Food labels are often one of the only places you can learn more about where your food comes from. If you eat meat, eggs or dairy and want to make humane choices, it’s important to understand what food labels mean.
The Canadian Food Inspection Agency (CFIA) is responsible for labelling requirements of food in Canada, and they set guidelines for what claims and statements can be used. While guidelines are in place, there is still room for consumers to be misled.
Here are some common food labels that might not mean what you think.
1. Natural claims
The word “natural” may lead you to believe that the animal was raised outdoors. However, CFIA’s definition of “natural” has nothing to do with how the animal was raised. Instead, it relates to the food product itself after processing. This claim can only be used if the food does not contain added vitamins, minerals, artificial flavours or food additives, and its original look and form has not been significantly changed. This label has nothing to do with animal welfare.
2. Feed claims
Labels such as “fed no animal products” or “vegetable-fed,” often found on eggs, do not mean the hens lived a better life. On the other hand, the labels “grass-fed” or “grass-fed and finished” do mean that the animals were raised outdoors on pasture, which is good for animal welfare. This term is most often found on beef, dairy or lamb.
An animal’s welfare cannot be summed up by one simple feed claim. A nutritious diet is only one aspect of good welfare, and these claims do not consider whether other animal needs like veterinary care, social contact or adequate space were provided.
3. Antibiotic claims
The labels “antibiotic-free” or “raised without the use of antibiotics” may lead us to believe that animals on the farm were well-cared for and remained healthy throughout their lives, not needing antibiotics. However, this is not always the case. While the label does mean the animals were never given antibiotics, it does not mean the animals never got sick. In reality, they may still have gotten sick, but were not given antibiotics as treatment to get well again. While it is important to use antibiotics only when needed, sick animals deserve treatment. No animal welfare improvements are guaranteed when you see this claim on a food label.
To say a food is “antibiotic-free” is also misleading because, by law, all food must be free of antibiotics. Learn more about antibiotic use in farming.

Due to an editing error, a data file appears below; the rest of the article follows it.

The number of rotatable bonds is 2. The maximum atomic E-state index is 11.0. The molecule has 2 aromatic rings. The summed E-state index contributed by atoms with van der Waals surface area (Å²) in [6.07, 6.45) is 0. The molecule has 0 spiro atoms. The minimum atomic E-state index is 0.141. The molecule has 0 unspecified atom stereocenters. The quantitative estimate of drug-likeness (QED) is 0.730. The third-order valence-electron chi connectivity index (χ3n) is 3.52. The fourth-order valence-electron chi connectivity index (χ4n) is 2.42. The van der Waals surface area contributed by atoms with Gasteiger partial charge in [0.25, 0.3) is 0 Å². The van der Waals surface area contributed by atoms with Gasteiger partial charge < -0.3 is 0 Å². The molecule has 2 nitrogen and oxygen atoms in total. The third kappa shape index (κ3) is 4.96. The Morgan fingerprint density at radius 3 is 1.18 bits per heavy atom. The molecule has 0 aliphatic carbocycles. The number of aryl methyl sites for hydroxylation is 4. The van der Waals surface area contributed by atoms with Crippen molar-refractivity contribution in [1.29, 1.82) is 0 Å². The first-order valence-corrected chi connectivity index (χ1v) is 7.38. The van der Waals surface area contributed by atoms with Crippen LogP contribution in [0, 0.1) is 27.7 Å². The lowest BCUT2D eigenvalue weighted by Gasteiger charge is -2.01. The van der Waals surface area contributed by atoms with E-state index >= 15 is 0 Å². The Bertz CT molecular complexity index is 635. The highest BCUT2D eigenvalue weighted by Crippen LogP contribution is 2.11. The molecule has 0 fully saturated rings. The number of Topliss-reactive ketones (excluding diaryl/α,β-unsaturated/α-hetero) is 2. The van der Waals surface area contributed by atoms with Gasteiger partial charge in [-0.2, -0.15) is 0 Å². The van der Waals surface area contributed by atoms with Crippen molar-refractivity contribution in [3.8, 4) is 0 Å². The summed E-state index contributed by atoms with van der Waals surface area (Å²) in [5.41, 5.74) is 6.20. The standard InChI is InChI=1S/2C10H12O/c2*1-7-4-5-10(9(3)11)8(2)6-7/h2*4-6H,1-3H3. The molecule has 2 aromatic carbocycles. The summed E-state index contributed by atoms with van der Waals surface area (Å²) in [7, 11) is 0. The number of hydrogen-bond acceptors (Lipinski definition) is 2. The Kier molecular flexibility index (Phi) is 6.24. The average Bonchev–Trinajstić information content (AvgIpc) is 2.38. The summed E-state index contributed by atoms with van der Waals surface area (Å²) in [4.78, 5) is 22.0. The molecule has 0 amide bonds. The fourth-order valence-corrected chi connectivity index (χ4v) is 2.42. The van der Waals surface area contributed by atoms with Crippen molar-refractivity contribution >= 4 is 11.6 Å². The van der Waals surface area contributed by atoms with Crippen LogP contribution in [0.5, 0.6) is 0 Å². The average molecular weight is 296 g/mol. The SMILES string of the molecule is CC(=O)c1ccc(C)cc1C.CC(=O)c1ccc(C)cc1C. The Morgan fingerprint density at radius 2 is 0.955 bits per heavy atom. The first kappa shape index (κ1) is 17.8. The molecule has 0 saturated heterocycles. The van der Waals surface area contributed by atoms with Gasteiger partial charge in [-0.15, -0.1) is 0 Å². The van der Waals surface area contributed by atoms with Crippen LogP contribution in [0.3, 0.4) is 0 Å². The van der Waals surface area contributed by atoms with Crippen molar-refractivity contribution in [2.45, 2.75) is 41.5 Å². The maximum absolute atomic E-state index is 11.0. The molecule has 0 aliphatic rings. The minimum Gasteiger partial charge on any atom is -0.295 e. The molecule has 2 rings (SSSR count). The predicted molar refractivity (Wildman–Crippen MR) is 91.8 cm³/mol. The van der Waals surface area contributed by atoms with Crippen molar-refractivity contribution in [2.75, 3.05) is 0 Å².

4. Hormone claims
The claim “hormone-free” can be misleading to consumers as it gives the impression that the product does not contain hormones. The truth is that hormones occur naturally in all animals’ bodies.
It is illegal to give growth-promoting hormones to most farm animals in Canada. In animals where it is legal to use hormones, such as beef cattle, the label “raised without the use of added hormones” would be more accurate. This label is meaningless for eggs, turkey, chicken, pork and dairy products, where using growth-promoting hormones is prohibited. Keep in mind that this is another label that doesn’t mean the animals were raised to higher standards of care.
5. Animal friendly claims
Labels such as “animal friendly”, “humanely raised”, and “animal care certified” may lead you to believe the animals were raised to higher standards of welfare. In reality, these labels are not regulated by the CFIA, meaning there is no criteria that needs to be met to display these claims. Therefore, these labels do not offer better treatment for animals – they are only used to make foods sound better to you, the buyer.
What should I buy?
Third-party certification programs like Animal Welfare Approved, Certified Humane, Global Animal Partnership and Organic certify farms that raise animals to higher standards of care than the minimum required in Canada’s Codes of Practice. The programs verify their standards are being met through independent inspections of the farms. Certification with these programs ensures you get what you pay for when it comes to farm animal care. Be sure to look for the following logos:
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